Not that anyone copes well –though maybe they do. Like Grandma Mazur in Janet Evanovich’s Stephanie Plum books. A wake is a social event for Gramdma – not to be missed. Of course that’s fiction, but I wonder, does anyone handle death with ease? (Morticians do, of course. How do they feel when someone close dies? And how to they manage to confront man’s mortality every day, and "pretty up" what remains? They are either the most well-adjusted people in the world, or the most f---ed up.)
Faced with the passing of friends’ loved ones through the years, I’d been unable to deal with wakes (are they called wakes because they’re in the wake of lives?) and Shiva calls. I just couldn’t bear the sorrow – theirs, and mine.
I’ve always felt a universal empathy, which either helps me be a writer or is the reason I’m a writer – or both. But when it comes to living, it’s a problem, because I feel everyone’s pain. I absolutely avoid the news for this reason.
And death has been the worst. I do believe the end of a life is not the end of a soul, but it’s the pain of those left behind I can’t take.
My neighbor Harriet died a few years ago. They sat Shiva right across the street from me. I couldn’t go. I just couldn’t. About a year later I summoned up to write a note to her husband and leave it on his door. I apologized for not paying a call. I explained that I didn’t handle death well. I told him I loved Harriet – and I did. I closed it with this: “Harriet tried her hardest to be a good person and help people, and you can’t ask for more than that.” It was the truth.
My friend’s husband died suddenly at work, leaving her with two young children and another on the way. She was, understandably, consumed with grief. I told her, “You have to remember the love you shared, and you have to believe that he’s in a better place.”
She stopped weeping for a moment, looked at me and said, “I don’t care about all that. I just want my husband back.”
And I got that. And I didn’t know what to say.
I still don’t.
There is nothing to say when someone dies. I mean, there are lots of things to say, but none of them will do a thing to console those left behind. It's our friendship and love that comforts them, I realize now. It's what we don’t say. That’s another reason why it’s so hard for me to deal with death. I’m a writer. I rely on words. If words can’t be counted on, what then?
But the grief has been the heart of my problem. The grief that surged up like a tidal wave, threatening to drown me.
The grief is what held me at bay, unable to effectively be present during those times of loss.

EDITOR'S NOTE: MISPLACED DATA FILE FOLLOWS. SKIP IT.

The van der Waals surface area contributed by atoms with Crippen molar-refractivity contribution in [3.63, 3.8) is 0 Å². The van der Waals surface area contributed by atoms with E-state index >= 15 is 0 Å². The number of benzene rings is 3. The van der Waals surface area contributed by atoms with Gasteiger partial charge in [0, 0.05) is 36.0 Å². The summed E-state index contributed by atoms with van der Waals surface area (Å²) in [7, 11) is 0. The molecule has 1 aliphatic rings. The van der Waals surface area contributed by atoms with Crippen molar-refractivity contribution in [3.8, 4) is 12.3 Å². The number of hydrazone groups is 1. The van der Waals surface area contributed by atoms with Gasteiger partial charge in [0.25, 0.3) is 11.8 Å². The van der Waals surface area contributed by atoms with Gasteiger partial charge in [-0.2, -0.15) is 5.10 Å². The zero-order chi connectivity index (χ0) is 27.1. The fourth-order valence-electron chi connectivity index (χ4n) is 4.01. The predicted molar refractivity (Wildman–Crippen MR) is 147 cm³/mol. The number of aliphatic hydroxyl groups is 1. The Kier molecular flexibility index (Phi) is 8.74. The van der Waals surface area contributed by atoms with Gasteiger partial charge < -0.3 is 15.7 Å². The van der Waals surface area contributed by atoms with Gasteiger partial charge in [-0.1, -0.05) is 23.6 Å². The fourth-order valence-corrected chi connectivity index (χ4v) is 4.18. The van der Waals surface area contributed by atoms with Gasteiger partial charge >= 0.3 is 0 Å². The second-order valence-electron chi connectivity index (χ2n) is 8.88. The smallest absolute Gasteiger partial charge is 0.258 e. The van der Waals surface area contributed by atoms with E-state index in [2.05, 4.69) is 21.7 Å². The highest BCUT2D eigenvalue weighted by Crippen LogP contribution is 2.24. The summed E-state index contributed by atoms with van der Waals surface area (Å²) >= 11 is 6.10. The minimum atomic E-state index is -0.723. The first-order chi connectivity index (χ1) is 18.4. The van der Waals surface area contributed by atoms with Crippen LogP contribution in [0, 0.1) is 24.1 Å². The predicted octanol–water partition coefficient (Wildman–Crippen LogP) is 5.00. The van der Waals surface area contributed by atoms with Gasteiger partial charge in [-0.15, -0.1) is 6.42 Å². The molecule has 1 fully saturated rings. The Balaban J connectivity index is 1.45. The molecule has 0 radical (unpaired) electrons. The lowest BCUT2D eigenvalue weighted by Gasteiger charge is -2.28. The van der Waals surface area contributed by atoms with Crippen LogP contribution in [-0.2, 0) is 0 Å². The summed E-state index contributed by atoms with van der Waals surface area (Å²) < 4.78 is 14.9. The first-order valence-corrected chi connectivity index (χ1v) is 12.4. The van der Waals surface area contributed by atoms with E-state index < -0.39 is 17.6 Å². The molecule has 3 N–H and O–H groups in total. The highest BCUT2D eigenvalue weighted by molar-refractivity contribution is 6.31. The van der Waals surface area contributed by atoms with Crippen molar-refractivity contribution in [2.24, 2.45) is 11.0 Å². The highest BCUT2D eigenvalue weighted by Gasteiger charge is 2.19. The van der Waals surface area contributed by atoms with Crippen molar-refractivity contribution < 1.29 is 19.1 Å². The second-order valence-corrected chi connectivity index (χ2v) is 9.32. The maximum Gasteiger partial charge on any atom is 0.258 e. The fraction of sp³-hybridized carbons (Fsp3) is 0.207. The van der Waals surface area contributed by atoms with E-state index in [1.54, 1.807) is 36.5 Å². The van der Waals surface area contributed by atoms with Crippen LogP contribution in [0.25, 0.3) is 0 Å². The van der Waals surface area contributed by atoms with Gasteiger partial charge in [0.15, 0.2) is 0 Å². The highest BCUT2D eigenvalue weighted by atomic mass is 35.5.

It’s a relief to know that I’m better at my own grieving than at comforting others. Perhaps because I write about my life, I’ve given great thought to the day I’d lose my mother.
Still, it was a shock. Isn’t death always the last thing expected? Even if she was eighty-one, clearly suffering from the early stages of dementia (which I knew too well from my Aunt Olga.) Despite these factors, I never thought the police would have to break down my mother’s door to find her in bed (not expecting to die anytime soon, she hadn’t given me a key, and I’d never thought to ask for one.)
And it was a sucker punch, this loss. Coming on the heels of losing my aunt.
But I’m okay. Handling it much better than the previous deaths I’d been exposed to. I guess death has become more familiar. Maybe that’s the morticians’ secret. Familiarity.
I have my mom’s cat. The poor thing looks to be about twenty years old, bowlegged and all spine. She yowls incessantly and follows me everywhere. She’s hideously mean to my other felines, who take up a Halloween "black cat" defensive stance which I'd never seen in person before.
I have my mom’s things. Her favorite scarf. The pictures she carried of my sons. The meticulous notes she took while watching Dr. Oz. The tutu I wore when I was six, which was hanging in her bedroom. Her many, many papers I’m sorting through.
I have to deal with the things she left behind. Everything.
I hear her voice, asking the questions she always posed. She had so many questions. I only hope she’s got some clarity now.
I was raised without religion, but I know this is not the end. It’s hard not knowing just what this is, and what we are in relation to our dead. I guess that’s where the faith comes in.
The faith that was never instilled in me.
Death is, among other things, a lesson in faith. Death and faith are both so vague; both so muddied by our frenzied, fruitless attempts to explain and complicate them. Untampered with, they are simple.
They are calm.
I’m trying to follow their lead.